Q&A With Jennison Asuncion, Engineering Manager, Accessibility, LinkedIn

How did you get started in accessibility?

The summer after graduating from high school, I had the opportunity to participate in a program called SCORE (Summer Computer Opportunities in Recreation and Education) run by the CNIB. This program brought together blind and visually impaired youth from across Canada together to expose us to different adaptive hardware and software. Observing others who had never had a chance to use technology such as screen magnification software or a Braille display before, was a profound experience for me. Inspired by SCORE, throughout college, I volunteered, training students with different disabilities how to use computers. As I began grad school, I worked as a research assistant and then became co-director of the Adaptech Research Network which conducts research, in part, on the impact of technology on the lives of Canadian college and university students with disabilities/impairments.

Fast-forward to 2006, having spent time as an eLearning developer and a Project Manager, I was looking for a career change to something where I felt I could have some meaningful impact And thought that the time was right to consider digital accessibility as a full-time career. Thanks to Richard Aubrey at the Royal Bank of Canada, I got my first full-time gig working in digital accessibility at the end of that year, and here I am now, with a dream-job in accessibility at LinkedIn in the Silicon Valley.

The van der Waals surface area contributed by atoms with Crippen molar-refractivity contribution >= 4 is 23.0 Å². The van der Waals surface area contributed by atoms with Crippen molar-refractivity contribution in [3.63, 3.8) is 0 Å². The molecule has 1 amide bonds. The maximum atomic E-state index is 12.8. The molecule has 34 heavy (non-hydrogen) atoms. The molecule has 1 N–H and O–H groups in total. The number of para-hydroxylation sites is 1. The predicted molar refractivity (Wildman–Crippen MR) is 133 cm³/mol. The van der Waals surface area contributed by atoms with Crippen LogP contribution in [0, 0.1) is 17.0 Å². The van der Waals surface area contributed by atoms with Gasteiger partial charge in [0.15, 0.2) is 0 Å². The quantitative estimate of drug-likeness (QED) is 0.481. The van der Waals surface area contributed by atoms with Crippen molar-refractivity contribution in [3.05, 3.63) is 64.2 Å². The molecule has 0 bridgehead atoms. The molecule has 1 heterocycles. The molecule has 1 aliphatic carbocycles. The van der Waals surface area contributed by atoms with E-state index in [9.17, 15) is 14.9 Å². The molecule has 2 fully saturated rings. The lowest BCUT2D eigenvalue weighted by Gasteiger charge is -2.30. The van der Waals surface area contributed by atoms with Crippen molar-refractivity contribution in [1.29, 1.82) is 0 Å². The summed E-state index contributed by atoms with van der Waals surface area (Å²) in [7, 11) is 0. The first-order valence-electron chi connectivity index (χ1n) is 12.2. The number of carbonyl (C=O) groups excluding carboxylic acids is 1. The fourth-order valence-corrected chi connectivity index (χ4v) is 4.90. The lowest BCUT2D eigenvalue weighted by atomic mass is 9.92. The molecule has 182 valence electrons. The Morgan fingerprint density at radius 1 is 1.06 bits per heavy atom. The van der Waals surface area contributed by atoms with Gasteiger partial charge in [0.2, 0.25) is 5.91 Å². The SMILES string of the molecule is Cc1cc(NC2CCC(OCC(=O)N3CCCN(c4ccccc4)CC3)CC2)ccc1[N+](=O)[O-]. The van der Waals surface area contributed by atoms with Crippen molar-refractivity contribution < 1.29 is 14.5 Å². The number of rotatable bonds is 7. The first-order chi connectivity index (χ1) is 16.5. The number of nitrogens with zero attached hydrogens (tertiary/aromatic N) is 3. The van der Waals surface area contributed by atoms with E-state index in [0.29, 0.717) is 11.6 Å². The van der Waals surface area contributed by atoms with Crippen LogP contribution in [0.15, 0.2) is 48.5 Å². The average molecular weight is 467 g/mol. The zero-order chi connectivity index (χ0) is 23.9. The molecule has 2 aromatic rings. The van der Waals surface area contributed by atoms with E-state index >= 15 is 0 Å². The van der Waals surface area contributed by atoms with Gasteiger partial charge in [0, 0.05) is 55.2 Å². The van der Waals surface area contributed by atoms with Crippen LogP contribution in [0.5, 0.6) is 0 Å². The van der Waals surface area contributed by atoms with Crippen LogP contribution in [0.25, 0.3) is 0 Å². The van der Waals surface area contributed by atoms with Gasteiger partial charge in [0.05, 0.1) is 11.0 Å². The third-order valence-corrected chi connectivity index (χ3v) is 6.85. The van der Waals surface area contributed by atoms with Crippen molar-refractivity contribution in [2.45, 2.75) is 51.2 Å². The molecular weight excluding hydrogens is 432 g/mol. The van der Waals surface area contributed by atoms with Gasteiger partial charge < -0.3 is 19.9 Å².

In your 12+ years sharing knowledge and best practices with colleagues, how would you describe your experience in collaborating with engineers and designers in the field who are new to or unfamiliar with accessibility and inclusive design?

Nine times out of ten, it’s been a positive experience for me, and an eye-opening one for my colleagues. Engineers and designers typically react with curiosity, once they understand how people with different disabilities/impairments interact with sites and apps, and the issues faced when these are not designed and built to be accessible and inclusive to all types of users. I have to say – it’s when they get to observe issues happening first-hand, namely, watching someone with a disability/impairment interacting with a site or app, rather than simply reading a spec, that’s when the magic happens. From there, colleagues want to make sure what they build and design is usable and accessible. I know I’ve done my job when I hear from someone who has moved on to another company or they’ve heard me speak somewhere and they want to introduce accessibility where they work.

You co-founded Global Accessibility Awareness Day (GAAD) in 2012 which is observed annually on the third Thursday of May. What was your intention in creating this day of observation and how has it increased awareness of accessibility issues?